How Soon Can You Get Peripheral Neuropathy From HIV?

Peripheral neuropathy is one of the many symptoms of HIV infection. It can significantly affect the quality of your life.

It may even make you feel isolated and depressed. You can find ways to cope with the symptoms by seeking support.

Peer support groups and online forums can provide helpful information about how to manage your symptoms.

You should also make sure that your family and friends understand what you are going through.

Symptoms of peripheral neuropathy

Peripheral neuropathy is a condition in which your nerves become damaged and malfunction.

This may affect your feet, hands, arms and legs, and can be associated with numbness, pain and tingling.

The intensity and duration of these symptoms vary from person to person and can depend on a variety of factors, including genetics, stress, and temperature.

Peripheral neuropathy is the most common neurological complication of HIV infection.

About 30% to 60% of HIV-infected individuals will experience neuropathy.

This condition affects the peripheral nervous system and can lead to pain, numbness, tingling, and even loss of function.

It is often caused by chronic immune stimulation by HIV and may also be a side effect of antiretroviral treatment.

Clinical evaluation of HIV-infected patients will reveal whether or not they are experiencing symptoms of peripheral neuropathy.

Several tests will help to identify peripheral neuropathy, including a Total Neuropathy Score (TNS), sensory function, motor symptoms, reflexes, and pain thresholds.

In some cases, a patient may be symptom-free.


HIV-SN is one of the most common manifestations of the human immunodeficiency virus (HIV).

The symptoms of HIV-SN may be silent and may cause a lifelong disability.

It is therefore important to accurately diagnose the disease. Diagnosis is often difficult, particularly in patients who are older.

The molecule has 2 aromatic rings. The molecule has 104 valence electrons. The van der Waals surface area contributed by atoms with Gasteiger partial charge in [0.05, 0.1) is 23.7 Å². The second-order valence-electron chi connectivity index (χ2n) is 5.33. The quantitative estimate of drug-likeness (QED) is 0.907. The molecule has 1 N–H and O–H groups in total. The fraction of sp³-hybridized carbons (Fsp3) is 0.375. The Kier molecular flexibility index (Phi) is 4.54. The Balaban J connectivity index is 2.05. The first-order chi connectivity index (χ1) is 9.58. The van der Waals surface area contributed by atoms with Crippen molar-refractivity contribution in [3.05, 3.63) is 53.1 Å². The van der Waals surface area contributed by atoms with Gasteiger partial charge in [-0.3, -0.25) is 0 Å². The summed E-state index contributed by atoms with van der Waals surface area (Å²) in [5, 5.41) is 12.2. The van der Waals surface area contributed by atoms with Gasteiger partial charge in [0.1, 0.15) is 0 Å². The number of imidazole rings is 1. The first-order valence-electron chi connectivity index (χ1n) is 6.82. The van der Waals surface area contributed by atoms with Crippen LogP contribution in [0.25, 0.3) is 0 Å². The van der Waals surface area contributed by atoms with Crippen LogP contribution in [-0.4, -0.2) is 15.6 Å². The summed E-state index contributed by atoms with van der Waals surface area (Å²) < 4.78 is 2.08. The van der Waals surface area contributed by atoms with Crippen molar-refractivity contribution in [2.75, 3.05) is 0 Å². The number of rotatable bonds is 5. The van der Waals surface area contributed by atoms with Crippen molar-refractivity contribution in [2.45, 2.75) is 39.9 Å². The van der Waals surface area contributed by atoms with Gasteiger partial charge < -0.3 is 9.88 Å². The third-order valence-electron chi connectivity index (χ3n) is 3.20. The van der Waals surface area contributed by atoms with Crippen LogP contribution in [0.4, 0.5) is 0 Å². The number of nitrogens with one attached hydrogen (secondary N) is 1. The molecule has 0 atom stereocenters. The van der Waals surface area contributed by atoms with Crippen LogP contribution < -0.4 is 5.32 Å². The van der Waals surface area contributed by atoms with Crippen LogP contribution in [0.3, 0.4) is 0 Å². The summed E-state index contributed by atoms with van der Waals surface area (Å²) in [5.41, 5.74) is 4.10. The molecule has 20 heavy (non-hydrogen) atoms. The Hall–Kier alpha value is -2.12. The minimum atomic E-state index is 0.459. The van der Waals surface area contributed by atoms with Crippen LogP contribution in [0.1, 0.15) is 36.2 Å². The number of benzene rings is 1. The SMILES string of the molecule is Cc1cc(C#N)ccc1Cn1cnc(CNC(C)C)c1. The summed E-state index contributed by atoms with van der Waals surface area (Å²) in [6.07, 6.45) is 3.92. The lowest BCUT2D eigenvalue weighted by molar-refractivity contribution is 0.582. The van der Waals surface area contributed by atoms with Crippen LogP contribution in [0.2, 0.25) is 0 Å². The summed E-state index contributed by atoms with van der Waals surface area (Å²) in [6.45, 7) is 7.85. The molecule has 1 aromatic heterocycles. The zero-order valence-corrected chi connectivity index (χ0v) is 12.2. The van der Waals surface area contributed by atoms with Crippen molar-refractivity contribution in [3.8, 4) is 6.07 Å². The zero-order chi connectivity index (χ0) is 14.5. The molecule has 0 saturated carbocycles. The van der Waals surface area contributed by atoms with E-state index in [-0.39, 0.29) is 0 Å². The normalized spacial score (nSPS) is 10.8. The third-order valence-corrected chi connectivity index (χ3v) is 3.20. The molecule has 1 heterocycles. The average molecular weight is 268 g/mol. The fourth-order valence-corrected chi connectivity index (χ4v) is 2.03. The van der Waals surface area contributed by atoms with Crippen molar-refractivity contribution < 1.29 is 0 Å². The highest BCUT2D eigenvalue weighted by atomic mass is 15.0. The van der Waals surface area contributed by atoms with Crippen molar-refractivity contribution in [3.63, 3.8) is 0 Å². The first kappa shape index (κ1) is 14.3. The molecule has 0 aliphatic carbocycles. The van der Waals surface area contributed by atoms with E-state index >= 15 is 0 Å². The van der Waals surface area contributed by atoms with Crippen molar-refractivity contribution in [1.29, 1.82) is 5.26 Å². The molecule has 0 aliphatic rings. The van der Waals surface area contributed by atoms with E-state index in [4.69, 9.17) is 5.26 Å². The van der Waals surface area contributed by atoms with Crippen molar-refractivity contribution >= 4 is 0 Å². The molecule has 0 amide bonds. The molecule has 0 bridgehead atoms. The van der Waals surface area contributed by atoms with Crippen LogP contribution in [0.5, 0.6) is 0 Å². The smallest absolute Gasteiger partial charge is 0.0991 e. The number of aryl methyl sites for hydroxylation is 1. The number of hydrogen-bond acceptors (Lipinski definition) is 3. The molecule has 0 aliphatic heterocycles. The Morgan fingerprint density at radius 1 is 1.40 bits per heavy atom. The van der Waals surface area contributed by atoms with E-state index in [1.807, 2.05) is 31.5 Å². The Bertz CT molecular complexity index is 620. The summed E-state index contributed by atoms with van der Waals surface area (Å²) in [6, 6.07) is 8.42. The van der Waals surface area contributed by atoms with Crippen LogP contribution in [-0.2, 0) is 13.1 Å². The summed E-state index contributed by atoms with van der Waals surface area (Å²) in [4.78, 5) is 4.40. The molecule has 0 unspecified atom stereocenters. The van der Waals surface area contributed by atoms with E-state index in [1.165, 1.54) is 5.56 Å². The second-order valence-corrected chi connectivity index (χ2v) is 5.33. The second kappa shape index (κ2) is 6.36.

HIV-associated peripheral neuropathies have several classifications depending on the clinical presentation.

They include distal symmetrical polyneuropathy, acute inflammatory demyelinating polyneuropathy, and chronic inflammatory demyelinating polyradiculoneuropathy.

HIV-infected individuals are at an increased risk for peripheral neuropathy and age-related neuropathies.

In addition, HIV-infected individuals are at increased risk for neurotoxic effects of antiretroviral therapy.

Epidemiological studies have not been done to determine the prevalence of HIV-associated peripheral neuropathy, but data are available from case reports, series, and autopsy data.

Although early studies focused on viral load and CD4 count as risk factors, these risk factors were not predictive of peripheral neuropathy.

Researchers have called for better understanding of these factors.

Finding patterns in these factors may lead to better prevention methods.

In addition to evaluating the neuropathic symptoms, blood tests and urine tests can also check for specific health issues and medications.

These tests may also help diagnose hereditary disorders.


Peripheral neuropathy is a common HIV complication. It affects different parts of the nervous system, such as the feet and hands.

Treatment varies depending on the type and severity of the symptoms.

The risk of developing neuropathy increases with age and duration of HIV infection.

Some cases develop slowly, while others develop rapidly.

Most people don’t experience symptoms until months after infection.

However, peripheral neuropathy can be disabling, especially if it occurs without warning.

It usually affects both sides of the body and worsens at night.

If you think that you have this condition, your doctor can help you understand the symptoms and how to treat it.

Many different diseases and infections can cause peripheral neuropathy, including diabetes, Lyme disease, and herpes zoster.

Infections that damage blood vessels can also lead to neuropathy.

Certain medications and vitamin imbalances can also damage nerves.


Prevention of peripheral neuropathy from HIV is a critical part of treating HIV infection.

HIV-infected individuals should be tested for peripheral neuropathy regularly.

This screening should be done on patients of all ages and especially elderly people, who are at high risk of developing peripheral neuropathy.

People with a high plasma viral load should also be tested.

HIV-infected individuals who have a high CD4 count are at a higher risk for developing peripheral neuropathy than HIV-infected individuals with lower CD4 counts.

Researchers have called for better studies and a better understanding of risk factors.

They say that doctors should look for patterns to help them predict neuropathy early.

They can also check for specific health concerns, monitor medications, and check for hereditary disorders.

In the pre-ART era, neurological complications of HIV were considered a cluster of disorders.

Autopsies of people who died of HIV infection revealed neurological signs and symptoms, including neuropathy.

Today, more than half of HIV-infected patients suffer from neurological symptoms. Of these patients, 57% suffer from HIV-DSP, and 38% have neuropathic pain.